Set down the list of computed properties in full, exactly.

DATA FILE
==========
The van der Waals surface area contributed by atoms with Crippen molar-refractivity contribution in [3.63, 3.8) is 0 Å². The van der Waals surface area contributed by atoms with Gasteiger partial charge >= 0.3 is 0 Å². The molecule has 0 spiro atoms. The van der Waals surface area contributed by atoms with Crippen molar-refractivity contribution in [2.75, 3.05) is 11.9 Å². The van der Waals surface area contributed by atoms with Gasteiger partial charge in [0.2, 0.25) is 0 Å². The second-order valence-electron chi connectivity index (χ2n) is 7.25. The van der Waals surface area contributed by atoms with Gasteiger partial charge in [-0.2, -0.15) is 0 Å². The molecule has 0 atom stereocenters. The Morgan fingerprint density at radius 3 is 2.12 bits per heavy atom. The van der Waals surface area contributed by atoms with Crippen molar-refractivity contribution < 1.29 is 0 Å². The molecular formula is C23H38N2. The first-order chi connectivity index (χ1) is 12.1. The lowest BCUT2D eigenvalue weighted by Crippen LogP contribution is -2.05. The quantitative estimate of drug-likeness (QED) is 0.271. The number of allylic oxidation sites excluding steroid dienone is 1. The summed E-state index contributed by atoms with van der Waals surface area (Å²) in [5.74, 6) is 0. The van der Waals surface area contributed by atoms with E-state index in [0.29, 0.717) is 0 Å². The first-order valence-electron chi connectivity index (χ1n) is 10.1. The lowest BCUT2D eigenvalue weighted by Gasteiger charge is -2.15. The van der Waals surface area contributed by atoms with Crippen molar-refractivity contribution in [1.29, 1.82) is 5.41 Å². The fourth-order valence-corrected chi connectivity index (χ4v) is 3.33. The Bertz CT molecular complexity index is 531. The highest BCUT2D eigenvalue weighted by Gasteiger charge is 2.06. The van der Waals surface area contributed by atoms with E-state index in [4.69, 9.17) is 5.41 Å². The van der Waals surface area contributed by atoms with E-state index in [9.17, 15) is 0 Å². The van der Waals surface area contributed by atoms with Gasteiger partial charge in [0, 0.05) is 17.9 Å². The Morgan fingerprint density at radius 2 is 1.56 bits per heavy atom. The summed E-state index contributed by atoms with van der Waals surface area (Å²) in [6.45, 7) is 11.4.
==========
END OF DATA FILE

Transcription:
The van der Waals surface area contributed by atoms with Crippen molar-refractivity contribution in [3.63, 3.8) is 0 Å². The van der Waals surface area contributed by atoms with Gasteiger partial charge >= 0.3 is 0 Å². The molecule has 0 spiro atoms. The van der Waals surface area contributed by atoms with Crippen molar-refractivity contribution in [2.75, 3.05) is 11.9 Å². The van der Waals surface area contributed by atoms with Gasteiger partial charge in [0.2, 0.25) is 0 Å². The second-order valence-electron chi connectivity index (χ2n) is 7.25. The van der Waals surface area contributed by atoms with Gasteiger partial charge in [-0.2, -0.15) is 0 Å². The molecule has 0 atom stereocenters. The Morgan fingerprint density at radius 3 is 2.12 bits per heavy atom. The van der Waals surface area contributed by atoms with Crippen molar-refractivity contribution < 1.29 is 0 Å². The molecular formula is C23H38N2. The first-order chi connectivity index (χ1) is 12.1. The lowest BCUT2D eigenvalue weighted by Crippen LogP contribution is -2.05. The quantitative estimate of drug-likeness (QED) is 0.271. The number of allylic oxidation sites excluding steroid dienone is 1. The summed E-state index contributed by atoms with van der Waals surface area (Å²) in [5.74, 6) is 0. The van der Waals surface area contributed by atoms with E-state index in [0.29, 0.717) is 0 Å². The first-order valence-electron chi connectivity index (χ1n) is 10.1. The lowest BCUT2D eigenvalue weighted by Gasteiger charge is -2.15. The van der Waals surface area contributed by atoms with Crippen molar-refractivity contribution in [1.29, 1.82) is 5.41 Å². The fourth-order valence-corrected chi connectivity index (χ4v) is 3.33. The Bertz CT molecular complexity index is 531. The highest BCUT2D eigenvalue weighted by Gasteiger charge is 2.06. The van der Waals surface area contributed by atoms with E-state index in [4.69, 9.17) is 5.41 Å². The van der Waals surface area contributed by atoms with E-state index in [9.17, 15) is 0 Å². The van der Waals surface area contributed by atoms with Gasteiger partial charge in [0, 0.05) is 17.9 Å². The Morgan fingerprint density at radius 2 is 1.56 bits per heavy atom. The summed E-state index contributed by atoms with van der Waals surface area (Å²) in [6.45, 7) is 11.4.